A simple proof-of-work blockchain written in Rust (Part 1)

rust-blockchain is a simple implementation of proof-of-work blockchain written in Rust 🦀 As stated in the repo, this is mostly a playground and is therefore not intended to be taken [too] seriously.

The code is meant to be run on a single machine but in multiple windows. All nodes run and listen on the loopback address under ports 4000-4004. One window can broadcast randomly generated transactions and another mines the blocks once a minimum number of transactions has been collected in the mempool.

The video below shows the miner in action:


The design of the blockchain is typical of any proof-of-work concept. Received transactions are assembled into a block candidate, sorted by fees in descending order, and a hash is computed to see if the difficulty has been met.

On my local 💻 i9 w/ 64GB of RAM, the difficulty of 4 seems to be good enough for testing (the hash is not found too quickly or too slowly). Therefore a computed sha256 hash of the new block might look something like this: 00008323 (the hash is trimmed; notice the 4 zeros at the front). Of course in the real world, the difficulty would be adjusted dynamically (eg: depending on the ever changing hash rate of the network).

For this sample design, I'm doing something weird. I'm calculating the difficulty by counting the leading zeros. Most blockchains will have a different goal: to find a value for the nonce that results in a block header hash that is less than the target. But for the sake of simplicity, here we just counts the zeros.

Communication between nodes is done via a simple TCP stream. Once the node joins, it pings other nodes to catch up on any missed transactions and blocks. As soon as the new node is caught up, it begins mining transactions from its own mempool. While broadcasting transactions, you can test this by running cargo run mine in one window, and then a few seconds later the same command in another. Notice how the second miner catches up with all the blocks and transactions.

The command to broadcast transactions supports targeting specific nodes. The sync of all nodes will still work even if you don't target it explicitly, because nodes themselves propagate newly mined blocks to anyone that's listening (and old blocks + transactions when requested).


There's a few interesting design choices in this implementation. Besides handling requests of other nodes and broadcasting newly mined blocks, we have to do a few things in parallel:

  1. Receive newly mined blocks
  2. Receive newly created/propagated transactions
  3. Continuously attempt to mine new blocks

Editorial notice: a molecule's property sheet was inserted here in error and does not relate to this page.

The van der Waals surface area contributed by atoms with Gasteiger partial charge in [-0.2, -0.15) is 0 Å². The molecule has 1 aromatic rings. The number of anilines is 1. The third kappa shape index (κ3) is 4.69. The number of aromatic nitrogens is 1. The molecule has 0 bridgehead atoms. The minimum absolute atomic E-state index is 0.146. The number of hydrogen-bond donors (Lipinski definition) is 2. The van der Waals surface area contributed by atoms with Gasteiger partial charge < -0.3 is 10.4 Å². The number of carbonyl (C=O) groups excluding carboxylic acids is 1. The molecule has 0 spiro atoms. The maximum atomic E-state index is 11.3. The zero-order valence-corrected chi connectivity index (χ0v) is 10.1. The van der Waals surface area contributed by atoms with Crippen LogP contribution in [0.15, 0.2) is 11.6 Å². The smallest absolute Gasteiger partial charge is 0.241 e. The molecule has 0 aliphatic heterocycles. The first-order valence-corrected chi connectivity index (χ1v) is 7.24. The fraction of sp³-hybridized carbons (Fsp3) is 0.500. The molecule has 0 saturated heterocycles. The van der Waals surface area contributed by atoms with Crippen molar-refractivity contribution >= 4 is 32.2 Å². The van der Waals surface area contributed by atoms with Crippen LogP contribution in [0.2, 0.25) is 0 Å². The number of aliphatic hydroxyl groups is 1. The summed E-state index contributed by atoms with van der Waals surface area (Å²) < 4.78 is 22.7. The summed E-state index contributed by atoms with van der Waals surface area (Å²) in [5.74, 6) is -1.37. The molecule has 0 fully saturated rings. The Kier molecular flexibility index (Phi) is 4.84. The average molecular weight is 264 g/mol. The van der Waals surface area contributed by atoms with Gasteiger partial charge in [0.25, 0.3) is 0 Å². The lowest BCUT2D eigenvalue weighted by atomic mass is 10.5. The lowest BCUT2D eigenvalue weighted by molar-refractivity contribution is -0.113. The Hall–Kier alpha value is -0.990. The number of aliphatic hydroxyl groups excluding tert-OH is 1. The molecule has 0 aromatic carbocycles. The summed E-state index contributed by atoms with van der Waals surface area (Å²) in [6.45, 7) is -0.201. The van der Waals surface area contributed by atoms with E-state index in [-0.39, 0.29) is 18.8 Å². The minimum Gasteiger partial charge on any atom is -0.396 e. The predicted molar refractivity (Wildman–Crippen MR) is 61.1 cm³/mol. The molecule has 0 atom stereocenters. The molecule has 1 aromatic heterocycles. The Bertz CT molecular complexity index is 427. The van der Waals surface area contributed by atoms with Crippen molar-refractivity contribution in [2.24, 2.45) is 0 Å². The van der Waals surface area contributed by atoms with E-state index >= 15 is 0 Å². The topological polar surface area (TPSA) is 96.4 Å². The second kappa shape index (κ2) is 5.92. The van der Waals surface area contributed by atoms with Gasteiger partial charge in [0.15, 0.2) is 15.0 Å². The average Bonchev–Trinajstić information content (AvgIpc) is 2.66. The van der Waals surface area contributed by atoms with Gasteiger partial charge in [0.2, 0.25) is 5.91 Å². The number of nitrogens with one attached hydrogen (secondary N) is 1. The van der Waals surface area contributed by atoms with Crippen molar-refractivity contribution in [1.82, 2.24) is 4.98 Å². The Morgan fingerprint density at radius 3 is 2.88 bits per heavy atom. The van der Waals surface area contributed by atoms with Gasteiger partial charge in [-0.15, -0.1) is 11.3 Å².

Doing this concurrently allows the contents of the new block to stay dynamic (if a transaction with a higher fee arrives, it's in our best interest to put it into an existing block candidate).

src/node/ (which runs in a separate thread) does this in a loop, by constantly locking and unlocking a mutex, which is not necessarily a good thing since this happens so often. But it's a good way to fetch new transactions:

// fetch transactions from mempool
txs = {
    let mut mp = mempool.lock().unwrap();

Notice the mutex is unlocked quickly when mp goes out of scope. One possible optimization here is to fetch transactions only when new ones arrive (there's no need to retrieve the old ones over and over again).

If you look at the code closely, you might notice that the miner does 256 hash attempts in parallel per loop (adjusted via concurrent_hashes in Settings.toml). This is because doing all those hash computations in parallel "at once" does not cause a significant delay before restarting the loop and checking for any new blocks or transactions. Of course it's possible to do just 1 hash attempt per loop, but the process of locking and unlocking mutexes often will add up quickly.

This is also why your CPU will occasionally spike on all cores when the miner tries to create a new block.


Overall, the language has been extremely helpful in debugging and writing the program. As sometimes reported by others, there's some wrestling with the compiler during development but once the code is refactored, it runs beautifully.

It's been amazing to see the work that the Rust team has accomplished. Most of the time the compiler pinpoints the problem precisely; only once in a while does it suggest something that leads to another suggestion that leads to the first suggestion again.

But after a closer look -- it's usually the developer's mistake for writing something in a silly way.

tl&dr: It's great to be able to catch all of these issues at compile time and Rust does exactly that 💪


The same code has been written in Go as well – check out part 2 of the article.

What's missing

A lot of things. There's no support for:

  • Discover/gossip & communication between machines (as opposed to ports only)
  • A wallet, proper addresses and/or UTXOs
  • Support for managing uncle chains and reorgs
  • A more robust protocol for communicating between nodes
  • Built-in database to actually store any of the data
  • Proper validation rules across everything

Since this is not meant to be used as anything serious, all of these are left to the reader as possible exercises and are listed in the README section.


As usual, pull requests in the form of bug fixes, idiomatic or general code improvements, typos and cleanup are always welcome. No promises on big feature additions as this repo is meant to stay lightweight and simple.

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For those rare occasions that I write something new:

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